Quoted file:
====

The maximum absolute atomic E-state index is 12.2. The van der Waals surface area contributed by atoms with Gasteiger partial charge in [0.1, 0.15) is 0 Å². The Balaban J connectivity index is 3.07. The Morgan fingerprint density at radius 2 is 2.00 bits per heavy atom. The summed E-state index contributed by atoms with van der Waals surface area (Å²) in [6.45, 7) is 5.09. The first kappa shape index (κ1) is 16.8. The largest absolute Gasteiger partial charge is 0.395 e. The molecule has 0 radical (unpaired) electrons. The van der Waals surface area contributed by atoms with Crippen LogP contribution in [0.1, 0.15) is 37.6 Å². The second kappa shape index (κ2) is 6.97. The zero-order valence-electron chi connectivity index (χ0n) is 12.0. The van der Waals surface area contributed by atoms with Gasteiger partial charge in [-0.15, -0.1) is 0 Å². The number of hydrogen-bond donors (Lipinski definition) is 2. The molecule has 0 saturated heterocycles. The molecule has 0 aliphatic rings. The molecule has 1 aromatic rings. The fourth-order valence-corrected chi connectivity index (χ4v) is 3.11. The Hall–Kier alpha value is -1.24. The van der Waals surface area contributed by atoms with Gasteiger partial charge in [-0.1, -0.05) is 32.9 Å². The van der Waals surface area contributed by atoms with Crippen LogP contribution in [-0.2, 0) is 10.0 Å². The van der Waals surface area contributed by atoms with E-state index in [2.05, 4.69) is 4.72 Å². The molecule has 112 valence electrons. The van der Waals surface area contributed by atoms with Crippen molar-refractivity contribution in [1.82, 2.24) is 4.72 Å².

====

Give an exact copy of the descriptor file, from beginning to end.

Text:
The maximum absolute atomic E-state index is 12.2. The van der Waals surface area contributed by atoms with Gasteiger partial charge in [0.1, 0.15) is 0 Å². The Balaban J connectivity index is 3.07. The Morgan fingerprint density at radius 2 is 2.00 bits per heavy atom. The summed E-state index contributed by atoms with van der Waals surface area (Å²) in [6.45, 7) is 5.09. The first kappa shape index (κ1) is 16.8. The largest absolute Gasteiger partial charge is 0.395 e. The molecule has 0 radical (unpaired) electrons. The van der Waals surface area contributed by atoms with Crippen LogP contribution in [0.1, 0.15) is 37.6 Å². The second kappa shape index (κ2) is 6.97. The zero-order valence-electron chi connectivity index (χ0n) is 12.0. The van der Waals surface area contributed by atoms with Gasteiger partial charge in [-0.15, -0.1) is 0 Å². The number of hydrogen-bond donors (Lipinski definition) is 2. The molecule has 0 saturated heterocycles. The molecule has 0 aliphatic rings. The molecule has 1 aromatic rings. The fourth-order valence-corrected chi connectivity index (χ4v) is 3.11. The Hall–Kier alpha value is -1.24. The van der Waals surface area contributed by atoms with Gasteiger partial charge in [-0.1, -0.05) is 32.9 Å². The van der Waals surface area contributed by atoms with Crippen LogP contribution in [-0.2, 0) is 10.0 Å². The van der Waals surface area contributed by atoms with E-state index in [2.05, 4.69) is 4.72 Å². The molecule has 112 valence electrons. The van der Waals surface area contributed by atoms with Crippen molar-refractivity contribution in [1.82, 2.24) is 4.72 Å².